by Kelsey Trull, PA-C, MPAS
For many patients struggling with a chronic hepatitis C virus (HCV) infection, treatment has been an unnerving and daunting process; however, that is no longer the case due to several well-tolerated and short duration treatment options that are now available and effective in eradicating the virus.
Previous treatment options, like interferon and ribavirin, had significant side effects that precluded many patients from considering treatment, while other patients were excluded from being a treatment candidate due to associated chronic medical conditions.
Over the last year, however, there have been momentous advancements in the field of hepatitis C treatment and now many of these patients can receive treatment for their HCV infection. Recent developments in the types of hepatitis C medications available now provide more options to both patients and providers when determining a treatment plan.
Prior to beginning treatment, there are a few vital aspects of the patient’s history that need to be determined, including: HCV genotype, viral load, degree of liver damage, other co-existing health conditions and any prior response to previous treatments for hepatitis C.
The hepatitis C genotype is the strain or genetic arrangement of the virus. There are six well-studied HCV genotypes and it is important to identify the genotype via a blood test because it determines both the type and length of treatment needed. The most common genotype in the United States is genotype 1, which accounts for approximately 75 percent of cases. The viral load tests the amount of the virus in the blood. While the amount of virus does not predict whether a patient will go on to develop cirrhosis, it can help determine the length of treatment needed. The viral load is also used to determine if a patient is responding well to treatment.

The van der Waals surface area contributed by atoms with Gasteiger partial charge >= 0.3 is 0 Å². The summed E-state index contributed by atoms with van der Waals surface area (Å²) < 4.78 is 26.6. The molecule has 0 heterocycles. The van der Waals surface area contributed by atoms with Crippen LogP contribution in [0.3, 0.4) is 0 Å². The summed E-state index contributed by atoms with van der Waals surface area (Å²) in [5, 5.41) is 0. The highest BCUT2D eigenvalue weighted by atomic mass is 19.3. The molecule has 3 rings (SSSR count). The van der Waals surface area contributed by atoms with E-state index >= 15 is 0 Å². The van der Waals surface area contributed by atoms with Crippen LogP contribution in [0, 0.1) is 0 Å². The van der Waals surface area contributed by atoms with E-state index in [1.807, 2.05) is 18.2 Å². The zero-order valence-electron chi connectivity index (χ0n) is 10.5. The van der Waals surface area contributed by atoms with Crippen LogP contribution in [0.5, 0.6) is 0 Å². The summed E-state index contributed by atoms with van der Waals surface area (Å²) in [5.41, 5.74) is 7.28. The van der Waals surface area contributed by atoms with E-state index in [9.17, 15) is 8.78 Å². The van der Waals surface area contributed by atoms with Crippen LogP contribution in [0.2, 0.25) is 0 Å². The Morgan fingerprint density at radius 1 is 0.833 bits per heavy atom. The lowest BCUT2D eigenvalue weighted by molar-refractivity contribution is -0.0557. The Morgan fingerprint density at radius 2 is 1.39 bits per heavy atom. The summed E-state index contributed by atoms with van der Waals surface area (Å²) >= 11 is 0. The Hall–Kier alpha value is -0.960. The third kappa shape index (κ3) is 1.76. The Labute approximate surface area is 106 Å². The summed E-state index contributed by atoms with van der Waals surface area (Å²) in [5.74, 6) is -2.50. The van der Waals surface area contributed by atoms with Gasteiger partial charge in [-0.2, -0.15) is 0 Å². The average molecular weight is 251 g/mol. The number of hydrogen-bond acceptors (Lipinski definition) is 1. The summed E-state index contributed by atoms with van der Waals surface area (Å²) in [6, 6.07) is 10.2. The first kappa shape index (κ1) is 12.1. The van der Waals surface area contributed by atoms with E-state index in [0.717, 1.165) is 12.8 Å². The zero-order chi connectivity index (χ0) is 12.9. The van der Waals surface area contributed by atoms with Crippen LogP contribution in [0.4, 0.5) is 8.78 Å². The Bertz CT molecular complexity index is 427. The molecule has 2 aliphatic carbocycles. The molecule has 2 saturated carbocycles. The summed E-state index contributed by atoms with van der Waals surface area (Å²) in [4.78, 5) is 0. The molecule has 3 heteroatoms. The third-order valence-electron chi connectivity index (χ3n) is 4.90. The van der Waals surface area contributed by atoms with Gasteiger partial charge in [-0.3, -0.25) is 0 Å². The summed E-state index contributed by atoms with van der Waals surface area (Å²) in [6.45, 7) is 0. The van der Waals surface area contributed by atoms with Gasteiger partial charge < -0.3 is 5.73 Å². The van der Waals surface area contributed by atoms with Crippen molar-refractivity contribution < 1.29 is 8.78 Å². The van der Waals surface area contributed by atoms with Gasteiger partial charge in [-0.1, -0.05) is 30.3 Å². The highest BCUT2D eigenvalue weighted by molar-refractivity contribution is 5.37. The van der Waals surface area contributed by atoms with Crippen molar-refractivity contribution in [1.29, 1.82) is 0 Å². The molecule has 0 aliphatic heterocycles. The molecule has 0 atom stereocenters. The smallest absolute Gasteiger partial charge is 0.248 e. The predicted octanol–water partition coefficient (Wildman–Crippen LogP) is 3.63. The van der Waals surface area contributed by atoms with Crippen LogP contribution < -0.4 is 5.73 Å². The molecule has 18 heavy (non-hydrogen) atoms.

Following determination of the genotype and viral load, the provider may need to order further laboratory studies or diagnostic imaging studies to determine if the liver has any damage. This can be done with either a liver biopsy or noninvasive test that assesses for liver fibrosis, or scarring of the liver.
Once a patient is ready for treatment, he/she can increase the chances of being considered for hepatitis C treatment by avoiding alcohol and illicit drugs, establishing care with a primary care provider and maintaining a healthy lifestyle.
Currently, there is an oral treatment regimen approved for all genotypes. Treatment duration usually ranges from 8 to 24 weeks depending on genotype, prior treatment experience and degree of fibrosis. In clinical trials, most newer treatment options offer a sustained virologic response (the clinical term used to describe the eradication or clearance of the hepatitis C virus) of approximately 95 percent.
During hepatitis C treatment, it is critical to adhere to recommendations made by your provider, such as scheduling follow-up visits and coming in for necessary laboratory testing. Compliance with both the treatment regimen and recommendations made by your provider will ensure the best chance at receiving a cure.